HEADING EAST ON I-40, ROLLING HILLS covered in piñon-juniper scrub give way to the grasslands of the southern Great Plains. Other than the big blue sky and an occasional dramatic thunderstorm, the sameness of the landscape numbs me into a driving stupor.
Then, about three miles before Santa Rosa, the landscape does something interesting: The bottom drops out. The town sits in a six-mile-wide sink, where soluble layers of limestone and gypsum have collapsed. Within the sink, a series of nine sinkhole lakes (or cenotes), multiple springs, and ciénegas (arid-land wetlands) line the Pecos River corridor, harboring life found nowhere else on earth. This is where Santa Rosa gets its moniker, City of Natural Lakes. It is also just one of the many features that give southeastern New Mexico something to brag about. There are hidden treasures in karst country.
“Karst, much like mountains and beaches, is a landscape,” says George Veni, executive director of the National Cave and Karst Research Institute, based in Carlsbad. It is formed over time when water dissolves certain types of bedrock to create sinkholes, springs, and caves. Karst landscapes look different all around the globe. “The karst in New Mexico is subdued, topographically,” says Veni. “You don’t notice the landscape has been dissolved away unless you go underground.”
“Karst covers 25 percent of the country,” he continues. “About 700 million people worldwide depend on karst groundwater as their water supply, but most people have never heard of it.” That’s a bit of a problem, Veni says. While the world’s largest springs and aquifers come from karst, this water supply is also incredibly vulnerable to contamination. “Protecting the source area is critical.”
First, we need to know it is there. I’ve been hearing about karst for several years, so I’m dedicating a few days to explore New Mexico’s best examples. On a late-summer day, I aim my car toward a landscape that I usually just drive past, this time hoping to discover the natural wonders of southeastern New Mexico.
The karst spring that produces the main natural attraction in Santa Rosa, the 30-foot-wide and 80-foot-deep cenote known as the Blue Hole, releases water at an impressive 3,000 gallons per minute. Its crystal-clear water attracts scuba divers from around the world. But Blue Hole is only one of the many karst formations in the Santa Rosa Basin.
Cenotes, springs, and ciénegas dot city and private land here, and few of them are open to public access. Larry Stevens, a biologist who studies spring ecosystems in the Southwest, contends that the region could be a national monument. The alkaline water of the formations attracts migrating birds, breeds unique microbacterial life and rare flora, and harbors aquatic invertebrates and fish species. “It’s a place like none other on earth,” says Stevens.
BLUE HOLE IS USUALLY AS FULL OF PEOPLE as a spring puddle is with tadpoles. The kids are back in school, however, so the lake is relatively quiet. I walk down a set of steps into the cool, 61-degree water. It feels silky on my skin and tastes slightly salty from the gypsum layers it has flowed through on its long underground journey. It’s amazing to think that rain or snow untouched by human industry fell on the Sacramento Mountains as long as 10,000 years ago and is now emerging into daylight through the gushing spring beneath me. I wonder at the stories this water holds.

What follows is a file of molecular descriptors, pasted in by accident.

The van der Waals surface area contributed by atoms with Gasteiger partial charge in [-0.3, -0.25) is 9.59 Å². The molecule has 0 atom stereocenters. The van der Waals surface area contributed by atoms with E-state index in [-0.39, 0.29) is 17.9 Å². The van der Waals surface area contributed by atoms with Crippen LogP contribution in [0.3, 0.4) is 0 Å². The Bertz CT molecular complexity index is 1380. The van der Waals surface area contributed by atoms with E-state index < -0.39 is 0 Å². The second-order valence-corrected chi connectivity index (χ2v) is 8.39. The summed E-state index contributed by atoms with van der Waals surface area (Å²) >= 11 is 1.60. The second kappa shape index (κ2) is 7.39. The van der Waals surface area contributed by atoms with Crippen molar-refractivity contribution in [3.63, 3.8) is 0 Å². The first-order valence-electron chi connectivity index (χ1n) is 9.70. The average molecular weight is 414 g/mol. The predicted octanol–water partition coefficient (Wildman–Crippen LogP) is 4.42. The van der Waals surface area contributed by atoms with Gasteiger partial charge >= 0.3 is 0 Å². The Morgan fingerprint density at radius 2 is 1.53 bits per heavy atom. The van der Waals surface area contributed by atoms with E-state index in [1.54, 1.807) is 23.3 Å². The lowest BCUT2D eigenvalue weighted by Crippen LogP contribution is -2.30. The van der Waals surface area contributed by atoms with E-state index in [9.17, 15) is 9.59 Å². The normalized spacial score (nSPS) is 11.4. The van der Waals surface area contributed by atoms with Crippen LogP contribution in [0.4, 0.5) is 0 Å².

Bubbles break the surface to my left. A Russian scuba diver comes up for air, pulls off his hood, and rests against the wall. A second guy swims up near him. An overheated Texan from Amarillo, he and his family made the two-and-a-half-hour drive to take a cool dip. They are unaware that they have immersed themselves in ancient history.
Blue Hole empties into a spring run, flows through the parking lot, and crosses the road, where it forms a ciénega that is now a 116-acre nature preserve. Families play in the spring run alongside rare, endemic roundnose minnows. The preserve blooms with the rare Pecos sunflower, Wright’s marsh thistle, and an occasional ladies’ tresses orchid, all celebrated annually at the Pecos Sunflower Festival, held the second week in September, with music, arts, markets, classic car shows, and conservation activities.
After cooling off in the water, I head south from Santa Rosa on US 84, following the Pecos River toward Roswell. Huge wind turbines dot escarpments in the distance while old livestock windmills spin and spin, striving to draw water. Long trains parallel the highway, inviting a race. The big, puffy white clouds of late summer create shadows on land, disrupted only by long stretches of sagging fences.
As I drop into the Roswell Artesian Basin, karst reveals itself again. An escarpment of impenetrable rock on the eastern side of the Pecos River Valley forces water from the underlying San Andres aquifer to the surface. Traces of sulfur and salt linger in the air from the gypsum-laced water. The area has been designated a Ramsar Wetland of International Importance for the rare species it holds and the thousands of migratory birds that depend on it. The Ramsar site includes Bottomless Lakes State Park, to the south of US 380, and Bitter Lake National Wildlife Refuge, to the north.
A drive into Bottomless Lakes State Park reveals nine cenotes, deep lakes that fill from the bottom up by springs. Two-inch-long desert fish, barking frogs, tiny snails, and shrimp-like creatures call these waters home. At the park’s only developed lake, Lea Lake, a grandmother tries to command the six kids in her charge as they dig in the sand and splash around in the water. A trio of young friends kayak on the calm water. Its dark depths have inspired myths of strange creatures guarding an endless bottom. A spring that fills Lea Lake flows out into a ciénega, much like at Blue Hole, in Santa Rosa.
I cross the wetlands on a boardwalk that leads to three bird-blinds overlooking ponds lined with cattails. A family sits peering over the edge of the boardwalk, looking for the Pecos pupfish and other desert fishes.